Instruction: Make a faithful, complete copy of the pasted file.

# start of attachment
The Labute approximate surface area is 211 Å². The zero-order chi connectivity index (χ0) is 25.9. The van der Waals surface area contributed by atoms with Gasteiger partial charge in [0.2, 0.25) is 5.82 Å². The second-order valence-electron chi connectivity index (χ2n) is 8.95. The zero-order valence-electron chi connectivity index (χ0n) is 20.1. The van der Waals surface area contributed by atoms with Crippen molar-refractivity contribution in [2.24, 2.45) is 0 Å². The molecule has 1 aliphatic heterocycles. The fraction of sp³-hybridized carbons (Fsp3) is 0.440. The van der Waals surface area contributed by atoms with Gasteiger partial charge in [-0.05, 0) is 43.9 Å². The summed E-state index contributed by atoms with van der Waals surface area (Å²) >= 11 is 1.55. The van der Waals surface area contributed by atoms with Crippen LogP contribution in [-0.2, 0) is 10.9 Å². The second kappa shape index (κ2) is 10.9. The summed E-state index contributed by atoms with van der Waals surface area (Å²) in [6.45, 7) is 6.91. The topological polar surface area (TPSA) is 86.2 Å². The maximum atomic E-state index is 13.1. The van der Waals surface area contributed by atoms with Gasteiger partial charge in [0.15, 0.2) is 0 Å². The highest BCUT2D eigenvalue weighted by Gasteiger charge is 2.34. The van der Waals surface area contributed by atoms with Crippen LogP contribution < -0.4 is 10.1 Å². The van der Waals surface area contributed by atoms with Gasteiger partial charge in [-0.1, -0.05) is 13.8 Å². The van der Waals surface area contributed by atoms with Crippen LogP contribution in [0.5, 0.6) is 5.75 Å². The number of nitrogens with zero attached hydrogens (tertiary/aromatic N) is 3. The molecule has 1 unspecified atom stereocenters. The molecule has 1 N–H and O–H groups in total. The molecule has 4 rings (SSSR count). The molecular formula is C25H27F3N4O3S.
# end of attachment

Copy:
The Labute approximate surface area is 211 Å². The zero-order chi connectivity index (χ0) is 25.9. The van der Waals surface area contributed by atoms with Gasteiger partial charge in [0.2, 0.25) is 5.82 Å². The second-order valence-electron chi connectivity index (χ2n) is 8.95. The zero-order valence-electron chi connectivity index (χ0n) is 20.1. The van der Waals surface area contributed by atoms with Crippen molar-refractivity contribution in [2.24, 2.45) is 0 Å². The molecule has 1 aliphatic heterocycles. The fraction of sp³-hybridized carbons (Fsp3) is 0.440. The van der Waals surface area contributed by atoms with Gasteiger partial charge in [-0.05, 0) is 43.9 Å². The summed E-state index contributed by atoms with van der Waals surface area (Å²) >= 11 is 1.55. The van der Waals surface area contributed by atoms with Crippen LogP contribution in [-0.2, 0) is 10.9 Å². The second kappa shape index (κ2) is 10.9. The summed E-state index contributed by atoms with van der Waals surface area (Å²) in [6.45, 7) is 6.91. The topological polar surface area (TPSA) is 86.2 Å². The maximum atomic E-state index is 13.1. The van der Waals surface area contributed by atoms with Gasteiger partial charge in [0.15, 0.2) is 0 Å². The highest BCUT2D eigenvalue weighted by Gasteiger charge is 2.34. The van der Waals surface area contributed by atoms with Crippen LogP contribution < -0.4 is 10.1 Å². The van der Waals surface area contributed by atoms with Gasteiger partial charge in [-0.1, -0.05) is 13.8 Å². The van der Waals surface area contributed by atoms with Crippen LogP contribution in [0.5, 0.6) is 5.75 Å². The number of nitrogens with zero attached hydrogens (tertiary/aromatic N) is 3. The molecule has 1 unspecified atom stereocenters. The molecule has 1 N–H and O–H groups in total. The molecule has 4 rings (SSSR count). The molecular formula is C25H27F3N4O3S.